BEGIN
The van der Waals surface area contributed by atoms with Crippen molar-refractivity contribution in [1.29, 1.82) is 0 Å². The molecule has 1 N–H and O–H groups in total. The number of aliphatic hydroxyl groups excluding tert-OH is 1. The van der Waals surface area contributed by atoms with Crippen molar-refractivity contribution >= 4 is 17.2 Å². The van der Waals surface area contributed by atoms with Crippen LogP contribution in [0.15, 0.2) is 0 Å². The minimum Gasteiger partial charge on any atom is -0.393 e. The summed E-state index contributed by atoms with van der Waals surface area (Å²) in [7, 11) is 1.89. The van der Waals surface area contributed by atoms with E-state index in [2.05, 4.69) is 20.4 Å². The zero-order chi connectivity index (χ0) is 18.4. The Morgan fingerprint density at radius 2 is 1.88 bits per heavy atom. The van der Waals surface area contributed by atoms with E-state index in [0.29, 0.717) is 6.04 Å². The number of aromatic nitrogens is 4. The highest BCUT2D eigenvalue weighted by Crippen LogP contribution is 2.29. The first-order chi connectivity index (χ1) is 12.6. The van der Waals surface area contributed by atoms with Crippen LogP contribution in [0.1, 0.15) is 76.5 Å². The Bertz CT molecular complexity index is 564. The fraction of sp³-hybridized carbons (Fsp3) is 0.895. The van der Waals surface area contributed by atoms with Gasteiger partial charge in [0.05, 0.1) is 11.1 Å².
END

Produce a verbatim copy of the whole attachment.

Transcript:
The van der Waals surface area contributed by atoms with Crippen molar-refractivity contribution in [1.29, 1.82) is 0 Å². The molecule has 1 N–H and O–H groups in total. The number of aliphatic hydroxyl groups excluding tert-OH is 1. The van der Waals surface area contributed by atoms with Crippen molar-refractivity contribution >= 4 is 17.2 Å². The van der Waals surface area contributed by atoms with Crippen LogP contribution in [0.15, 0.2) is 0 Å². The minimum Gasteiger partial charge on any atom is -0.393 e. The summed E-state index contributed by atoms with van der Waals surface area (Å²) in [7, 11) is 1.89. The van der Waals surface area contributed by atoms with E-state index in [2.05, 4.69) is 20.4 Å². The zero-order chi connectivity index (χ0) is 18.4. The Morgan fingerprint density at radius 2 is 1.88 bits per heavy atom. The van der Waals surface area contributed by atoms with E-state index in [0.29, 0.717) is 6.04 Å². The number of aromatic nitrogens is 4. The highest BCUT2D eigenvalue weighted by Crippen LogP contribution is 2.29. The first-order chi connectivity index (χ1) is 12.6. The van der Waals surface area contributed by atoms with Crippen LogP contribution in [0.1, 0.15) is 76.5 Å². The Bertz CT molecular complexity index is 564. The fraction of sp³-hybridized carbons (Fsp3) is 0.895. The van der Waals surface area contributed by atoms with Gasteiger partial charge in [0.05, 0.1) is 11.1 Å².